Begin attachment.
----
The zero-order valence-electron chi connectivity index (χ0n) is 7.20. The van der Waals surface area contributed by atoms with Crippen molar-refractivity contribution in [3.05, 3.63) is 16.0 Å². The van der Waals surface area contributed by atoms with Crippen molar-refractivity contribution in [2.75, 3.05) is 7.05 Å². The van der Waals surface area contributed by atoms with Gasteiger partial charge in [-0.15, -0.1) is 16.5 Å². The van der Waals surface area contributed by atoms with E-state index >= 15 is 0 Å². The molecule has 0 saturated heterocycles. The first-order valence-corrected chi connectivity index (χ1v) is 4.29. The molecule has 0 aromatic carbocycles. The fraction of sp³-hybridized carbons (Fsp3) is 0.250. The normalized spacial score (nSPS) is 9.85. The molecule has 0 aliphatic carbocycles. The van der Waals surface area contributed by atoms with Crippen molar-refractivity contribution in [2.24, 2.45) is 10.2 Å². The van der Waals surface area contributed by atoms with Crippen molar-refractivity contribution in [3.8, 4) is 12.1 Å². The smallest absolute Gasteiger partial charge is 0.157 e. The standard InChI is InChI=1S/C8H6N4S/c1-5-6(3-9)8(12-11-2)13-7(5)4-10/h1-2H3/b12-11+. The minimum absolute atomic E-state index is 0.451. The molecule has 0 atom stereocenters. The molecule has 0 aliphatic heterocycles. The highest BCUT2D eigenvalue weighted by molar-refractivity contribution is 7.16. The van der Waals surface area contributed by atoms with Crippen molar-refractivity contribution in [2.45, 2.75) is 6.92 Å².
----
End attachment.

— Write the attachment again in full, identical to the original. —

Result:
The zero-order valence-electron chi connectivity index (χ0n) is 7.20. The van der Waals surface area contributed by atoms with Crippen molar-refractivity contribution in [3.05, 3.63) is 16.0 Å². The van der Waals surface area contributed by atoms with Crippen molar-refractivity contribution in [2.75, 3.05) is 7.05 Å². The van der Waals surface area contributed by atoms with Gasteiger partial charge in [-0.15, -0.1) is 16.5 Å². The van der Waals surface area contributed by atoms with E-state index >= 15 is 0 Å². The molecule has 0 saturated heterocycles. The first-order valence-corrected chi connectivity index (χ1v) is 4.29. The molecule has 0 aromatic carbocycles. The fraction of sp³-hybridized carbons (Fsp3) is 0.250. The normalized spacial score (nSPS) is 9.85. The molecule has 0 aliphatic carbocycles. The van der Waals surface area contributed by atoms with Crippen molar-refractivity contribution in [2.24, 2.45) is 10.2 Å². The van der Waals surface area contributed by atoms with Crippen molar-refractivity contribution in [3.8, 4) is 12.1 Å². The smallest absolute Gasteiger partial charge is 0.157 e. The standard InChI is InChI=1S/C8H6N4S/c1-5-6(3-9)8(12-11-2)13-7(5)4-10/h1-2H3/b12-11+. The minimum absolute atomic E-state index is 0.451. The molecule has 0 atom stereocenters. The molecule has 0 aliphatic heterocycles. The highest BCUT2D eigenvalue weighted by molar-refractivity contribution is 7.16. The van der Waals surface area contributed by atoms with Crippen molar-refractivity contribution in [2.45, 2.75) is 6.92 Å².